UW Health Sports Medicine 

Back on top: Gutsy Badgers rally for Big Ten title

<b>Senior Kyle Jefferson competed in a total of seven races over the weekend, none more important than the 4x400 relay.</b>

Senior Kyle Jefferson competed in a total of seven races over the weekend, none more important than the 4x400 relay.

May 13, 2012

Championship Central  |  Results  |  Photo Gallery

UW Athletic Communications 

MADISON, Wis. -- There will no longer be an empty shelf on the wall in Ed Nuttycombe’s office.

Nuttycombe walked out of the Dan McClimon Memorial Track on Sunday carrying the trophy that will soon occupy the blank spot on his wall, the reward for an outstanding team effort that saw the Wisconsin men battle to their first Big Ten outdoor championship since 2007.

It was all thanks to a late surge that saw UW pile up points in the meet’s final three scored events. Mohammed Ahmed toppled the Big Ten meet record to win the 5000 meters. Senior Derek Steinbach continued his tremendous weekend with a runner-up finish in the javelin.

And then there was Kyle Jefferson, whose gutsy effort in the 4x400 relay -- the day’s final event -- secured the crown for the Badgers.

“I had to dig deep,” Jefferson said. “My teammates are my energy. They fought for me and I wanted to fight for them.

"I called my mother this morning and told her happy Mother’s Day and told her we'd be champions today.

“And we were."

For the second time in 10 years, the Badgers left their home track as Big Ten champions after rallying for the win over the meet’s final events.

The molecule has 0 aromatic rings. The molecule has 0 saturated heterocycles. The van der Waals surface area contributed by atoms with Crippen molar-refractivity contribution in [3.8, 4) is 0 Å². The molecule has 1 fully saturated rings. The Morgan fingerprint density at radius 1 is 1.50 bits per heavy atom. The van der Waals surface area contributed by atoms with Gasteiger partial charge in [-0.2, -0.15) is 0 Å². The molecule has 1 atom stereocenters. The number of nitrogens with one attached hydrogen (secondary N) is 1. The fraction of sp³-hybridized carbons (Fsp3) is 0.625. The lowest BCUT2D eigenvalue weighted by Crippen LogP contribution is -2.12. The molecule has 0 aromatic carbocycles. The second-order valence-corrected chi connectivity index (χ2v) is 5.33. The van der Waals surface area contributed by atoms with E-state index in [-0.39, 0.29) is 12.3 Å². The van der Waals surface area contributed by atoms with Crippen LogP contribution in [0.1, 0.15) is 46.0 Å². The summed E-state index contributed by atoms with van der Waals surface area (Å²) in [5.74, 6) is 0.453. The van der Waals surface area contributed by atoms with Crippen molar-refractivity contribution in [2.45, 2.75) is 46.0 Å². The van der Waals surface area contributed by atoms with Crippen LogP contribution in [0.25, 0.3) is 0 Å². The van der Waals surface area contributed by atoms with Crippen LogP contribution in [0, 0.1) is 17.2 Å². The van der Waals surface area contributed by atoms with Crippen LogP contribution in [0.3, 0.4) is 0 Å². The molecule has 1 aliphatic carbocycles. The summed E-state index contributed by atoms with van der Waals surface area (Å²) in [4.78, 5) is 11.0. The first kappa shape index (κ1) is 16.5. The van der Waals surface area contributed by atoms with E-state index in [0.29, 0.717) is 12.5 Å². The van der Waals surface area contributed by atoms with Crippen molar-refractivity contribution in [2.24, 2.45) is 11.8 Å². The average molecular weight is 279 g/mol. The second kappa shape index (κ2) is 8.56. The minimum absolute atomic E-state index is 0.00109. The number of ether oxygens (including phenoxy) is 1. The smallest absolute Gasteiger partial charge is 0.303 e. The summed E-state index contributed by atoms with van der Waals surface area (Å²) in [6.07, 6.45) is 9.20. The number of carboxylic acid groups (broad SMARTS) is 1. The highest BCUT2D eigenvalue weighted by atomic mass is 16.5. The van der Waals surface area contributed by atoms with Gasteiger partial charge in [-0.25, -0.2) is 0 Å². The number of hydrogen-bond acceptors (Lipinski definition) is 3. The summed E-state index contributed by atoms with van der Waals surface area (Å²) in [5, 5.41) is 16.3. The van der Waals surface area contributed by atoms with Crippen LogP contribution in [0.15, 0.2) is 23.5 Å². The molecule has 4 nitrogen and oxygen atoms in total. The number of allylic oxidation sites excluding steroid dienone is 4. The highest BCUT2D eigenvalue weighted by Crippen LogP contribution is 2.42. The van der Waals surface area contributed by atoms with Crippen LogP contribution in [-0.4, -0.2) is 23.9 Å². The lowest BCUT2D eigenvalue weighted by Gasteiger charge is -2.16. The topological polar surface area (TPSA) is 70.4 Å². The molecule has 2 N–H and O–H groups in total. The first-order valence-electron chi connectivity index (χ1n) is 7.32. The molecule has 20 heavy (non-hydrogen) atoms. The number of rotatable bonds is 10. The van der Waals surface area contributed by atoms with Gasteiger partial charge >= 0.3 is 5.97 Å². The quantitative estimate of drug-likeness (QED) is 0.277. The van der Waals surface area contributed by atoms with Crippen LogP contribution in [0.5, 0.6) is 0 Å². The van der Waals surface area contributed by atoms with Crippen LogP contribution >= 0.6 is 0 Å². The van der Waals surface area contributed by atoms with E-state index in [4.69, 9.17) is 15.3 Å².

Tallying 121 team points over the three-day event, the Badgers edged out the 115.5 points from runner-up Nebraska and Indiana’s third-place total of 115 points, to win one of the tightest conference title races in recent memory.

Speaking to the depth of the competition, UW’s winning score was the lowest for an outdoor conference champion since the Big Ten’s current scoring tables were implemented in 1999.

Of 42 total events contested in men’s and women’s competition over the course of three days, nine meet records and 18 facility records fell.

"Undoubtedly in my book -- and I've been here a few years -- the best meet in Big Ten history, and I’m not saying that because we won,” said Nuttycombe, who is in his 29th season at Wisconsin.

Wisconsin also rallied to a victory in 2002, the last time the McClimon track hosted the Big Ten meet.

“Déjà vu all over again,” Nuttycombe said of the comparisons to that 2002 title run. “An amazing finish.”

Before securing their title, the Badgers found themselves down 1 1/2 points to Nebraska, with just the 4x400 relay remaining.

Wisconsin needed determination and grit in order to pull out the title.

Enter Jefferson.

Having already endured a total of six races over the course of the championships -- including finals in the 4x100 relay, 200 meters and 400 meters in the previous three hours -- the senior was tired, spent and worn.

But not done.

As the relay team prepared to race in the final event of the championships, there was concern from coaches and even teammates as to what Jefferson had left in the tank after such a body of work.

Grant Bughman was called in, told by assistant coach Mark Guthrie that he’d replace Jefferson in the relay. Bughma sprinted across the infield, pulling on his uniform as he ran toward his teammates and drawing a huge round of applause from the crowd.

“He looked worn out and exhausted,” Bughman said of Jefferson. “But, he looked at me and asked, ‘What are you doing? I’m running this race.’”